Nova Tractor Corporation owns and operates a transmission and axle plant which manufactures more than 50% of the transmissions and axles used in the complete line of tractors and harvesting equipment offered by Nova to the agricultural industry. With an extensive machining processes performed on the steel parts for the final transmission and axle assembly, a very large amount of steel shavings and bulky steel scrap is generated in this plant.

The unprocessed steel scrap is sold as a by-product of the manufacturing operation to various firms involved in the recycling process. The executive committee is currently evaluating whether to process the scrap into different grades and types of usable steel. Using different models of chip crushers, the scrap is grinded and compressed into either “rough” or “fine” scrap. The fine scrap fetches a higher market price than the rough scrap.

Nova has to decide whether to invest in the higher-cost chip crusher (HCC) to produce fine scrap or the lower-cost chip crusher (LCC) to produce rough scrap.

As a financial analyst of the company, you have gathered relevant purchase prices and operating costs of the two chip crushers from the supplier of the chip crushers and the marketing and production staff.

Key estimates of financial data for the two machines are shown in Table 1.

Table 1: Key Estimates of Financial Data
HCC LCC
Purchase Price $500,000 $400,000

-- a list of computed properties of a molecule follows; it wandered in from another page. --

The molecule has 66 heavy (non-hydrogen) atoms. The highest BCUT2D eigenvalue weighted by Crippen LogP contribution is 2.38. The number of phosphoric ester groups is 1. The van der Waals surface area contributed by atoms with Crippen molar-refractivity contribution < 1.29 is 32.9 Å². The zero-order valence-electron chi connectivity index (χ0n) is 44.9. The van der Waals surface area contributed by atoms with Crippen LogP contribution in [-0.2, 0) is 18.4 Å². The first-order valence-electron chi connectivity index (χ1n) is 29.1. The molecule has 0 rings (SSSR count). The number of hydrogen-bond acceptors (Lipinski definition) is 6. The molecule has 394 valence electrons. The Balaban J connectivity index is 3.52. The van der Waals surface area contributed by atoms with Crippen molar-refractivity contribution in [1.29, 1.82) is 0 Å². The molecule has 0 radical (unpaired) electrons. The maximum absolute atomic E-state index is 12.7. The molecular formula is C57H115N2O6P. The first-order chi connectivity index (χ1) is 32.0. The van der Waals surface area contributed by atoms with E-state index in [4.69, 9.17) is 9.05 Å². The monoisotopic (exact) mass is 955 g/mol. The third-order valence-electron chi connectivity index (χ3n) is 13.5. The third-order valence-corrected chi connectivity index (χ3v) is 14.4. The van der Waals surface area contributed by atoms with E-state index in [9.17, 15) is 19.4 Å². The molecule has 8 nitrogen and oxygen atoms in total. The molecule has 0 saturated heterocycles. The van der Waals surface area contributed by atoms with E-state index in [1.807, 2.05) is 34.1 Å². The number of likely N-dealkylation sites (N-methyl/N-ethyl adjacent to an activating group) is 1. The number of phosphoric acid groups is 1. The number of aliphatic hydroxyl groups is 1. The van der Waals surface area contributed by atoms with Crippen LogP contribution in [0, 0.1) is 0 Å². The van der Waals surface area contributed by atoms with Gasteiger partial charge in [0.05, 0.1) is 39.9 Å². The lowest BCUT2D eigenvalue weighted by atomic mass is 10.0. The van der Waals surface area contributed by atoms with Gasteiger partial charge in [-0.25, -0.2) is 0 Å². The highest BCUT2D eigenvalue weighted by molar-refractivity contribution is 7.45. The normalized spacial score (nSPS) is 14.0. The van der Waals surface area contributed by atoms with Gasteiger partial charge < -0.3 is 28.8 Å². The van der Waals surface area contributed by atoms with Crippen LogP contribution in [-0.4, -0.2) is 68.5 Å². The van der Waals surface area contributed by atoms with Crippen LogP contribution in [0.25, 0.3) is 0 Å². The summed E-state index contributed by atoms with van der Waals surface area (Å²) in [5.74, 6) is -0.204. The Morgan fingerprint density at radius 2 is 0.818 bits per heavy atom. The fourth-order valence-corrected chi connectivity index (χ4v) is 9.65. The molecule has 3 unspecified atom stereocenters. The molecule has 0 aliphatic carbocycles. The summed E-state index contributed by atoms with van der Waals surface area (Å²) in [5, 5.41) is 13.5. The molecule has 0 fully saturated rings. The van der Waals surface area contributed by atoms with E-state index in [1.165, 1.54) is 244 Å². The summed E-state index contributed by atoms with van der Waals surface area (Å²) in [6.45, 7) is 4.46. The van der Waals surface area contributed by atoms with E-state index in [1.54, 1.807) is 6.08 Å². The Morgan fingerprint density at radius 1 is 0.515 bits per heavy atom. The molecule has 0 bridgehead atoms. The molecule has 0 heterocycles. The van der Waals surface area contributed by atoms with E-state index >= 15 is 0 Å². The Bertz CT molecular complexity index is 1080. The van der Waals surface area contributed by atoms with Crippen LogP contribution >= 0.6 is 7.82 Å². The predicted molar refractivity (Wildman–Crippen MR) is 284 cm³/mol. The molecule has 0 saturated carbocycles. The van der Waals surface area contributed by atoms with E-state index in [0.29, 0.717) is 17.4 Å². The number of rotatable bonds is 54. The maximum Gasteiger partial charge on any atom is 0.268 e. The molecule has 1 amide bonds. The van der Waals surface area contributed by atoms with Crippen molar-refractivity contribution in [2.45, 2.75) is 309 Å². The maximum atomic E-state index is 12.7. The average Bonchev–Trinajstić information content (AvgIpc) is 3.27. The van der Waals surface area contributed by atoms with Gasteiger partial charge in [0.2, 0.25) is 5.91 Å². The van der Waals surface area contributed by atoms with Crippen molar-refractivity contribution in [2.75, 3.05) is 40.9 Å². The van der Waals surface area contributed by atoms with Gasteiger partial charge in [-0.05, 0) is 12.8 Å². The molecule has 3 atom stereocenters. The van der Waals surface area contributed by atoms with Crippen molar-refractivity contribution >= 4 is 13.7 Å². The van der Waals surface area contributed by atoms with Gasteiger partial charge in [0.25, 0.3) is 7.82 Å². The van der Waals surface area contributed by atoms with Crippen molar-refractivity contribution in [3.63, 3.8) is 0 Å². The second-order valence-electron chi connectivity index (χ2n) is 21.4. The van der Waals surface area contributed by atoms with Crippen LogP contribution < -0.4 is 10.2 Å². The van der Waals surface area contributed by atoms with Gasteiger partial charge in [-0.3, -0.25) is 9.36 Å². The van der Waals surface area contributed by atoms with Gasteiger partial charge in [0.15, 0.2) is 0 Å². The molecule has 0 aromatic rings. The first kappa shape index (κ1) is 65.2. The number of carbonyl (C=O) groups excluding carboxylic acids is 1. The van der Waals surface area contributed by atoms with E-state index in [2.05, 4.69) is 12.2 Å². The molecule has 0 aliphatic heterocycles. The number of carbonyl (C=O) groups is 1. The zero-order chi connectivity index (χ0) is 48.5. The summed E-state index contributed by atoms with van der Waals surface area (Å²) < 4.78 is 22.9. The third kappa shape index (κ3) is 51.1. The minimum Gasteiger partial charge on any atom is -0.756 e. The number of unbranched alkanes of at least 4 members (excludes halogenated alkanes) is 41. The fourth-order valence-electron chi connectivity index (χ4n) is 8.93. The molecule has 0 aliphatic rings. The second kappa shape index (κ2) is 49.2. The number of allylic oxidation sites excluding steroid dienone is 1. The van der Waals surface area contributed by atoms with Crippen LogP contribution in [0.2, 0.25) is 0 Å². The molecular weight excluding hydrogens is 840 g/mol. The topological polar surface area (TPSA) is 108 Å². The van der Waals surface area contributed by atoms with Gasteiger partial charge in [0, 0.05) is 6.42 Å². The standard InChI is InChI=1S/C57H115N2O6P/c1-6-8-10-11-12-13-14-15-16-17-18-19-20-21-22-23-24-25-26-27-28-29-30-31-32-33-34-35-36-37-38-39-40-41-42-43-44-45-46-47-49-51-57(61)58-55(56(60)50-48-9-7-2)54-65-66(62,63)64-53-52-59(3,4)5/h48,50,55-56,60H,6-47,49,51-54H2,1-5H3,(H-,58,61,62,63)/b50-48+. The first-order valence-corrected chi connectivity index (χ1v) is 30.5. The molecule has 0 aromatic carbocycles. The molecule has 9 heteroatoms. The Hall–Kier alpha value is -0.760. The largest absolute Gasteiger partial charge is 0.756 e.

Life (years) 6 4
Depreciation (reducing balance method) 40% p.a. 35% p.a.
Residual value at the end of the useful life $45,000 $25,000
Annual processed scrap revenue $580,000 $520,000
Working capital (% of scrap revenue) 10% 10%
Annual Operating Costs
– Overheads $140,000 $105,000
– Salaries $110,000 $80,000
– Marketing $58,000 $52,000

The estimates for annual operating costs include the following items:

i) The overheads include direct operating expenses incurred in the production of the fine or rough scrap and a fixed amount of $30,000 per annum to cover the Head Office overheads.
ii) Salaries for LCC represent the costs of employing two new machine operators at a salary of $40,000 per annum each. For HCC, the company would only need to employ a new machine operator at a salary of $40,000 per annum and the second, who earns $70,000 per annum, will be transferred from the axle assembly plant. If the transfer is not required, the second operator from the main plant would have been laid off with a redundancy payment of $50,000.